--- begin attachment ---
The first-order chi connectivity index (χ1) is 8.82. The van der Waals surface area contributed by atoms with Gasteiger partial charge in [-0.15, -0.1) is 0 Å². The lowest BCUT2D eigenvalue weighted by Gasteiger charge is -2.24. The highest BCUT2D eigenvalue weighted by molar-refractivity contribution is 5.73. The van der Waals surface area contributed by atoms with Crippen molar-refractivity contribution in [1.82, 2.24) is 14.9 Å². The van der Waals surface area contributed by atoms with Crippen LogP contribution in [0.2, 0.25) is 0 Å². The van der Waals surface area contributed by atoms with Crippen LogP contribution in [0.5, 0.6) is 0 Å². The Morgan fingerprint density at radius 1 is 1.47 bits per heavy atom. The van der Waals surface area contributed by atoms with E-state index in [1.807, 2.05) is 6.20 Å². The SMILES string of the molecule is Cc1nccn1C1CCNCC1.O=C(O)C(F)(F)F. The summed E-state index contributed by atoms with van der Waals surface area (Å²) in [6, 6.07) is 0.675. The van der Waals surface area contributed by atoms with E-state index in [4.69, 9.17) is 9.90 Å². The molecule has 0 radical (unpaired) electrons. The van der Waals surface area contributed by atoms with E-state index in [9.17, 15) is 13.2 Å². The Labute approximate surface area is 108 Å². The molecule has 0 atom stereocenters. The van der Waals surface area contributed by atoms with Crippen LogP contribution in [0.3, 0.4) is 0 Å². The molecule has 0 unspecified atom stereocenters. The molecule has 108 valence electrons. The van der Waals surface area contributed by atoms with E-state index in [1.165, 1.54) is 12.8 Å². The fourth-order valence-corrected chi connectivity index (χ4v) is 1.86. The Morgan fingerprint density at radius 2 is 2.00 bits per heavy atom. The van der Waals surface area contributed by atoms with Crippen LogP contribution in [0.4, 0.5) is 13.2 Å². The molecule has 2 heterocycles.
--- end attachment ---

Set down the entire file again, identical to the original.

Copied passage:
The first-order chi connectivity index (χ1) is 8.82. The van der Waals surface area contributed by atoms with Gasteiger partial charge in [-0.15, -0.1) is 0 Å². The lowest BCUT2D eigenvalue weighted by Gasteiger charge is -2.24. The highest BCUT2D eigenvalue weighted by molar-refractivity contribution is 5.73. The van der Waals surface area contributed by atoms with Crippen molar-refractivity contribution in [1.82, 2.24) is 14.9 Å². The van der Waals surface area contributed by atoms with Crippen LogP contribution in [0.2, 0.25) is 0 Å². The van der Waals surface area contributed by atoms with Crippen LogP contribution in [0.5, 0.6) is 0 Å². The Morgan fingerprint density at radius 1 is 1.47 bits per heavy atom. The van der Waals surface area contributed by atoms with E-state index in [1.807, 2.05) is 6.20 Å². The SMILES string of the molecule is Cc1nccn1C1CCNCC1.O=C(O)C(F)(F)F. The summed E-state index contributed by atoms with van der Waals surface area (Å²) in [6, 6.07) is 0.675. The van der Waals surface area contributed by atoms with E-state index in [4.69, 9.17) is 9.90 Å². The molecule has 0 radical (unpaired) electrons. The van der Waals surface area contributed by atoms with E-state index in [9.17, 15) is 13.2 Å². The Labute approximate surface area is 108 Å². The molecule has 0 atom stereocenters. The van der Waals surface area contributed by atoms with Crippen LogP contribution in [0.3, 0.4) is 0 Å². The molecule has 0 unspecified atom stereocenters. The molecule has 108 valence electrons. The van der Waals surface area contributed by atoms with E-state index in [1.165, 1.54) is 12.8 Å². The fourth-order valence-corrected chi connectivity index (χ4v) is 1.86. The Morgan fingerprint density at radius 2 is 2.00 bits per heavy atom. The van der Waals surface area contributed by atoms with Crippen LogP contribution in [0.4, 0.5) is 13.2 Å². The molecule has 2 heterocycles.